After her son, Junior, killed himself in April 2020, Kelli Wilson discovered that he’d been active on a “pro-choice” website — the choice in question being to kill oneself. In her deep dive into the intersection of suicide and the internet, Vice writer Shayla Love describes how Wilson is now advocating for legislation that would “increase the liability website servers have for the content on the sites they host.” Love doesn’t name the website Junior frequented “due to the concerns of experts who believe that naming it explicitly could lead to self-harm by distressed people.” She refers to it instead as “Suicide Solution.” It wasn’t an easy choice to make, Love explains, because there’s nothing easy when it comes to suicide — including assigning blame:
I wrestled with how to write about a site like Suicide Solution. Even publishing an article at this length, that includes details of what makes the site dangerous, is a controversial choice. Suicide survivors and researchers alike cautioned against publishing the site’s real name. At least one expert I spoke to was hesitant to be interviewed at all because of the fear that they would contribute to driving more people to the site. And, in fact, it might. In one thread I read on Suicide Solution about how people found the website, several users referenced a past VICE article from 2015. Our choice to not to use Suicide Solution’s real name is a reflection of the uncertainty that plagues this arena— about how the internet confers risk, how the ease of finding the site contributes to that risk, and the variability in how people will use the forum.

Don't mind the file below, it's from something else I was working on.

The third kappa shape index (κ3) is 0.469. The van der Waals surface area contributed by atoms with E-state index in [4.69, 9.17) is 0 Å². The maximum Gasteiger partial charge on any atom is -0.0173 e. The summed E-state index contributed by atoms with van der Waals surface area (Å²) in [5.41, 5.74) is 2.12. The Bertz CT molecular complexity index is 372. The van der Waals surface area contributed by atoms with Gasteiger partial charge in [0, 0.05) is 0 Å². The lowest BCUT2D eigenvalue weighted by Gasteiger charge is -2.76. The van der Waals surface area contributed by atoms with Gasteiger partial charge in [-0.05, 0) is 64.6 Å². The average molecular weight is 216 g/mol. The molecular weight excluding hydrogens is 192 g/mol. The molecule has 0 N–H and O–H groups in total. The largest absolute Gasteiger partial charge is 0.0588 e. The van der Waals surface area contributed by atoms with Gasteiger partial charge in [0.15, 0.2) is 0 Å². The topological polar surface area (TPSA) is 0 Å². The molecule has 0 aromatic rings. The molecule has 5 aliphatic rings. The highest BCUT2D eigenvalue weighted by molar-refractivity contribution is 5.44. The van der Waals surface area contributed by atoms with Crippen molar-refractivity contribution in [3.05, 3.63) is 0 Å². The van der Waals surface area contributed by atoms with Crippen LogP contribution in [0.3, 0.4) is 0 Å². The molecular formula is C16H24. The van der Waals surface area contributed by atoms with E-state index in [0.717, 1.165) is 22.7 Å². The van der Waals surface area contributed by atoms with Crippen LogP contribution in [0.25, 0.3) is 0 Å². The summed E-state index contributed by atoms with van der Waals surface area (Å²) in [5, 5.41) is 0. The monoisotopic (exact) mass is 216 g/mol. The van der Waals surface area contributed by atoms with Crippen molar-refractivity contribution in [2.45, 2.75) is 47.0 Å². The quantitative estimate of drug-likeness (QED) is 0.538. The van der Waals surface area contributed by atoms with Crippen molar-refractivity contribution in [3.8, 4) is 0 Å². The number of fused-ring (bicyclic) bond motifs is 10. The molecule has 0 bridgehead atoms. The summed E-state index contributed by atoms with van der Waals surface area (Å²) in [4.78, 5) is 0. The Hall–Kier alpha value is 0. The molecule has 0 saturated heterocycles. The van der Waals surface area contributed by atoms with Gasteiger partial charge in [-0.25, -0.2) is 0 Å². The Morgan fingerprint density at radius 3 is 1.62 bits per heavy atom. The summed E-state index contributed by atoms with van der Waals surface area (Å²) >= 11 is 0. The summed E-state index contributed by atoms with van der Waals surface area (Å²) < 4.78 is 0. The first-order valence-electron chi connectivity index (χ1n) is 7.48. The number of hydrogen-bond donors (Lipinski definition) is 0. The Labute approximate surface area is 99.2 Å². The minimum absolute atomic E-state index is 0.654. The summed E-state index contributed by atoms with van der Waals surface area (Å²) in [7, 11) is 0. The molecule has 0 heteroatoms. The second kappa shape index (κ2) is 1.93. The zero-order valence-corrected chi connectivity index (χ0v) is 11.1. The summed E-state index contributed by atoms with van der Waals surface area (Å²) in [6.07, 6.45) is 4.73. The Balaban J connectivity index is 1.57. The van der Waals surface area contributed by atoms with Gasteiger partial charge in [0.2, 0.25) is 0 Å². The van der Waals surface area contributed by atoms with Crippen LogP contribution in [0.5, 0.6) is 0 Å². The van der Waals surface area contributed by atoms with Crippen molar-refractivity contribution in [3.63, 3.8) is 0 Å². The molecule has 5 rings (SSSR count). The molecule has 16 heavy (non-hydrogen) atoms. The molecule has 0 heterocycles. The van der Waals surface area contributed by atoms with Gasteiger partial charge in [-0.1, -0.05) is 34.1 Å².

Still, [April] Foreman [ a psychologist on the executive board of the American Association of Suicidology], said that it makes sense to think that if we just control all the information online about suicide, then people won’t die by suicide anymore. But Suicide Solution’s many incarnations throughout the decades are enough proof that a community like this one may never fully disappear. Trying too hard to stifle it could only drive it back to the Dark Web, out of sight.
“Suicide was a leading cause of death for youth before the internet and before social media, before bulletin boards,” Foreman said. “It has gone up some, but it was a leading cause of death before all of those things because something else is going on. At the end of the day, you could get rid of that website. And I don’t think that you would see an appreciable change at all in in suicide deaths.”
Instead, she thinks the more critical question to ask is: What need is Suicide Solution meeting—even dangerously so—and how do we create systems and supports around the person so that they don’t have to turn only to the internet to feel supported?